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Electrically Guided DNA Immobilization and Multiplexed DNA Detection with Nanoporous Gold Electrodes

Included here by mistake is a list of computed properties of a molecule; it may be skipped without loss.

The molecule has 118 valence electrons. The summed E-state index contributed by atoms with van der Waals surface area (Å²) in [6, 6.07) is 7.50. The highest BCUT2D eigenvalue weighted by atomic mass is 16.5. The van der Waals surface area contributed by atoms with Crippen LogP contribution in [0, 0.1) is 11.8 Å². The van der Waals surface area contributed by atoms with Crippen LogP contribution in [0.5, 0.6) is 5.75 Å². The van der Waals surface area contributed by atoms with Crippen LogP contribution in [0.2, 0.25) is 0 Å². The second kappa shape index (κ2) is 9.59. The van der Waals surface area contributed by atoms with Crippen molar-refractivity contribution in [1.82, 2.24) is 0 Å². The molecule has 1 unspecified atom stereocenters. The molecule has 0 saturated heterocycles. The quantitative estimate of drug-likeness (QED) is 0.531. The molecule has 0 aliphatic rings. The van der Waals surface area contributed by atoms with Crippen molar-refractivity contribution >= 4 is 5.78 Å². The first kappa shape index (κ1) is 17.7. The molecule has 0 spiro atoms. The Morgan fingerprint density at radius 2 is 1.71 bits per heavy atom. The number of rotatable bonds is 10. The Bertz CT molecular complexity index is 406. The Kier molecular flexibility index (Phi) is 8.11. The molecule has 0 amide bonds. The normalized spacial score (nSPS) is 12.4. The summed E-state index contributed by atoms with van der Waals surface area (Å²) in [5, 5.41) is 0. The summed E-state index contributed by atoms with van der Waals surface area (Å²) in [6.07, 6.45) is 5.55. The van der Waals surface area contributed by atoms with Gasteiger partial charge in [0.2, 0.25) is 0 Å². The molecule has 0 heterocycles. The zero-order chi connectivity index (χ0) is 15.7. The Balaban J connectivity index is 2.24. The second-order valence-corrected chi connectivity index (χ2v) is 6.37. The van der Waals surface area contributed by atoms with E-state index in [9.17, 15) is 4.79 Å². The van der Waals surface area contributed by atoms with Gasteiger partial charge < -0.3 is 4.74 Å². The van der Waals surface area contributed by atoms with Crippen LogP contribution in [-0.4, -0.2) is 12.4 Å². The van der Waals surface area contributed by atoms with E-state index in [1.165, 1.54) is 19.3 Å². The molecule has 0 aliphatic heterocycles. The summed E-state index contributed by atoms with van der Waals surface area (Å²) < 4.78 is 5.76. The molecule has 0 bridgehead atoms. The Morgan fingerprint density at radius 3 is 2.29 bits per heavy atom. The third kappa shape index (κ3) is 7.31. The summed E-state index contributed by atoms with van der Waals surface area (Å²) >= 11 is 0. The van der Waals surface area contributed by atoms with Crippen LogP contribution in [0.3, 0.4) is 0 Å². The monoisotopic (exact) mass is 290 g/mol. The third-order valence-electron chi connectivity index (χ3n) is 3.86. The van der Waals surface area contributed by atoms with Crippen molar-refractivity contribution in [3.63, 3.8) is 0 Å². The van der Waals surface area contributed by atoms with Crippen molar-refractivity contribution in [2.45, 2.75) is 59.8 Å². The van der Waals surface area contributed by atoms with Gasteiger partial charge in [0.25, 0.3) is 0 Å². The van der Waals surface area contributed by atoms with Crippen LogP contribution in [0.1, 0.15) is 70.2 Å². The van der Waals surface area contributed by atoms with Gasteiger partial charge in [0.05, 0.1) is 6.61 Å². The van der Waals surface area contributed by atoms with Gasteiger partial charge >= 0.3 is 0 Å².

Molecular diagnostics have significantly advanced the early detection of diseases, where the electrochemical sensing of biomarkers (e.g., DNA, RNA, proteins) using multiple electrode arrays (MEAs) has shown considerable promise. Nanostructuring the electrode surface results in higher surface coverage of capture probes and more favorable orientation, as well as transport phenomena unique to nanoscale, ultimately leading to enhanced sensor performance. The central goal of this study is to investigate the influence of electrode nanostructure on electrically-guided immobilization of DNA probes for nucleic acid detection in a multiplexed format. To that end, we used nanoporous gold (np-Au) electrodes that reduced the limit of detection (LOD) for DNA targets by two orders of magnitude compared to their planar counterparts, where the LOD was further improved by an additional order of magnitude after reducing the electrode diameter. The reduced electrode diameter also made it possible to create a np-Au MEA encapsulated in a microfluidic channel. The electro-grafting reduced the necessary incubation time to immobilize DNA probes into the porous electrodes down to 10 min (25-fold reduction compared to passive immobilization) and allowed for grafting a different DNA probe sequence onto each electrode in the array. The resulting platform was successfully used for the multiplexed detection of three different biomarker genes relevant to breast cancer diagnosis.

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